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Red Herrings In The Crucible

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by

Amanda Nweke

on 2 October 2014

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Transcript of Red Herrings In The Crucible

Red Herring
What is Red Herring?
The kind of fallacy that introduces a new idea into an argument that is completely irrelevant to the topic at hand in an attempt to divert an arguer from his argument.
Examples of Red Herring
Mother: It's bedtime, Jane.
Jane: Mom, how do ants feed their babies?
Mother: I don't know, dear. You need to close your eyes now and go to sleep.
Jane: But mama! Do ant babies cry when they're hungry?
Miller writes, "I am sick, I am sick, Mr. Proctor. Pray, pray, hurt me not" (Act II, 55).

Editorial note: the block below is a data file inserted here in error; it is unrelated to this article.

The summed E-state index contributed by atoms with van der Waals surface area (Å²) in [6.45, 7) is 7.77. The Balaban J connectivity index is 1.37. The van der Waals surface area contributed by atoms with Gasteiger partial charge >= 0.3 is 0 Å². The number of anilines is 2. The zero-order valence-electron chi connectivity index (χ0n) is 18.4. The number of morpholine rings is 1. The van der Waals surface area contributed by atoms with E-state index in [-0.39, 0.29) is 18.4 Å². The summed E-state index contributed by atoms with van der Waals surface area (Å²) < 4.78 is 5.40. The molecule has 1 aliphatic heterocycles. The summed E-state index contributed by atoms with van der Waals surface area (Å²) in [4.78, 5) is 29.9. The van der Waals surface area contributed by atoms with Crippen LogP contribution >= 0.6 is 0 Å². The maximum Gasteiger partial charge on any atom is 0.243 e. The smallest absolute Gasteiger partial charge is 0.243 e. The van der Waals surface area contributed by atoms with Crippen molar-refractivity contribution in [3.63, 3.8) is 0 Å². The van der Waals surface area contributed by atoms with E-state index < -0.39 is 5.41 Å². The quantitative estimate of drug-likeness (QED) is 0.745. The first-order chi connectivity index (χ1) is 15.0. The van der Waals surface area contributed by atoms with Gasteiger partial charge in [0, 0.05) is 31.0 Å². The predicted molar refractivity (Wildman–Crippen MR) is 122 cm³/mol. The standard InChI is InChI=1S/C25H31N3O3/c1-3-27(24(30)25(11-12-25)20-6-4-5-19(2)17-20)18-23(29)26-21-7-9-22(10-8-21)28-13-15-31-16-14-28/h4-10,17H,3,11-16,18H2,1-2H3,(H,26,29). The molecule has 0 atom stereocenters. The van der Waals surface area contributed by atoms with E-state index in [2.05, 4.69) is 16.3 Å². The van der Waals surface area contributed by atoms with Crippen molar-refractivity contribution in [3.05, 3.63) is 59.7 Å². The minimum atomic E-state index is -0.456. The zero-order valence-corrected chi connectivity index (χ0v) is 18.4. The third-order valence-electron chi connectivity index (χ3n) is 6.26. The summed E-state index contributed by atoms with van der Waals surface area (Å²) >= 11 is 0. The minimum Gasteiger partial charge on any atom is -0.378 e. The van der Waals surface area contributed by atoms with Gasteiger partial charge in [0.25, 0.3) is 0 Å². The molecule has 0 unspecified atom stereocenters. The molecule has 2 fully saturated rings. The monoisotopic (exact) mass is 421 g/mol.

Red Herring Fallacy
Committed by: Mary Warren
Red Herring Fallacy
Committed by: Mary Warren
Red Herring Fallacy
This is a red herring fallacy because Mary Warren is trying to deflect Proctor's questionings by bringing up the subject of her health, which had nothing to do with the subject at hand, and it worked.
Miller writes, "I made a gift for you, Goody Proctor. I had to sit long hours in a chair, and passed the time with sewing" (Act II, 56).
This is a red herring fallacy because Mary Warren is turning the topic away from the subject at hand (her work habits), and onto a gift that she had made for Elizabeth, to avoid further talk of the subject.
Miller writes, "-and here's a wonder for you; think on this. Goody Good is pregnant!" (Act II, 59)
This is an example of a red herring because Elizabeth and Proctor are trying to prevent Mary Warren from going back to court, and she twists the topic around by giving information that has nothing to do with the situation at hand to distract the other two.
It is Jane's bedtime, but she keeps trying to distract her mother with questions about hungry ant babies so she can stay up longer.
Committed by: Mary Warren
Explanation of Fallacy
Full transcript